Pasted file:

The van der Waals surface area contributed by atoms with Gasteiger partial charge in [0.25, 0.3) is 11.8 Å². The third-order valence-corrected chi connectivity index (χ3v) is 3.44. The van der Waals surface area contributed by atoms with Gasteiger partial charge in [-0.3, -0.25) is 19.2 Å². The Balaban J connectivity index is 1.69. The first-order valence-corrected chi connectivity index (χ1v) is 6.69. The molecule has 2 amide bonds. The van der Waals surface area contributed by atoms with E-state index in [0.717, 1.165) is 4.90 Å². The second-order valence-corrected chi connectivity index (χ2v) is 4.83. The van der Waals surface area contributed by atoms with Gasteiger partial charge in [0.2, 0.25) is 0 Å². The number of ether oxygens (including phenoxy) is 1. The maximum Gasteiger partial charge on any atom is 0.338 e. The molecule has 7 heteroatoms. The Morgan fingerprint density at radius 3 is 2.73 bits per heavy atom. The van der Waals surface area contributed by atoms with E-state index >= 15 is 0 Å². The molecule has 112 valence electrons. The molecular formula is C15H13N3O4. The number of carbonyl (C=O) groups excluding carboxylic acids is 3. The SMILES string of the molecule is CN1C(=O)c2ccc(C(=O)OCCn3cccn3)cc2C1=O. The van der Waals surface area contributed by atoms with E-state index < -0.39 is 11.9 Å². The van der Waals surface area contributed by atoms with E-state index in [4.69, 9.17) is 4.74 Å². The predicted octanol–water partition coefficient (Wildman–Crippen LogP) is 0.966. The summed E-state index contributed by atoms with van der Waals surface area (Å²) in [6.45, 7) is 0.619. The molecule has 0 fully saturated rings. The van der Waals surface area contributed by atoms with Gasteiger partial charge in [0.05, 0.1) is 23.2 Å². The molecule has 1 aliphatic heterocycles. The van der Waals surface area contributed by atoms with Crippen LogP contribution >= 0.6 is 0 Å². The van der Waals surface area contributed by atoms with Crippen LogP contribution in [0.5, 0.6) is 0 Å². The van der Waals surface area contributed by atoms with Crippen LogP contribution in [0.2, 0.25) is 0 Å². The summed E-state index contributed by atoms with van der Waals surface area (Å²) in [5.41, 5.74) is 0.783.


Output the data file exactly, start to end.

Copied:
The van der Waals surface area contributed by atoms with Gasteiger partial charge in [0.25, 0.3) is 11.8 Å². The third-order valence-corrected chi connectivity index (χ3v) is 3.44. The van der Waals surface area contributed by atoms with Gasteiger partial charge in [-0.3, -0.25) is 19.2 Å². The Balaban J connectivity index is 1.69. The first-order valence-corrected chi connectivity index (χ1v) is 6.69. The molecule has 2 amide bonds. The van der Waals surface area contributed by atoms with E-state index in [0.717, 1.165) is 4.90 Å². The second-order valence-corrected chi connectivity index (χ2v) is 4.83. The van der Waals surface area contributed by atoms with Gasteiger partial charge in [0.2, 0.25) is 0 Å². The number of ether oxygens (including phenoxy) is 1. The maximum Gasteiger partial charge on any atom is 0.338 e. The molecule has 7 heteroatoms. The Morgan fingerprint density at radius 3 is 2.73 bits per heavy atom. The van der Waals surface area contributed by atoms with E-state index >= 15 is 0 Å². The molecule has 112 valence electrons. The molecular formula is C15H13N3O4. The number of carbonyl (C=O) groups excluding carboxylic acids is 3. The SMILES string of the molecule is CN1C(=O)c2ccc(C(=O)OCCn3cccn3)cc2C1=O. The van der Waals surface area contributed by atoms with E-state index < -0.39 is 11.9 Å². The van der Waals surface area contributed by atoms with E-state index in [4.69, 9.17) is 4.74 Å². The predicted octanol–water partition coefficient (Wildman–Crippen LogP) is 0.966. The summed E-state index contributed by atoms with van der Waals surface area (Å²) in [6.45, 7) is 0.619. The molecule has 0 fully saturated rings. The van der Waals surface area contributed by atoms with Gasteiger partial charge in [0.05, 0.1) is 23.2 Å². The molecule has 1 aliphatic heterocycles. The van der Waals surface area contributed by atoms with Crippen LogP contribution >= 0.6 is 0 Å². The van der Waals surface area contributed by atoms with Crippen LogP contribution in [0.5, 0.6) is 0 Å². The van der Waals surface area contributed by atoms with Crippen LogP contribution in [0.2, 0.25) is 0 Å². The summed E-state index contributed by atoms with van der Waals surface area (Å²) in [5.41, 5.74) is 0.783.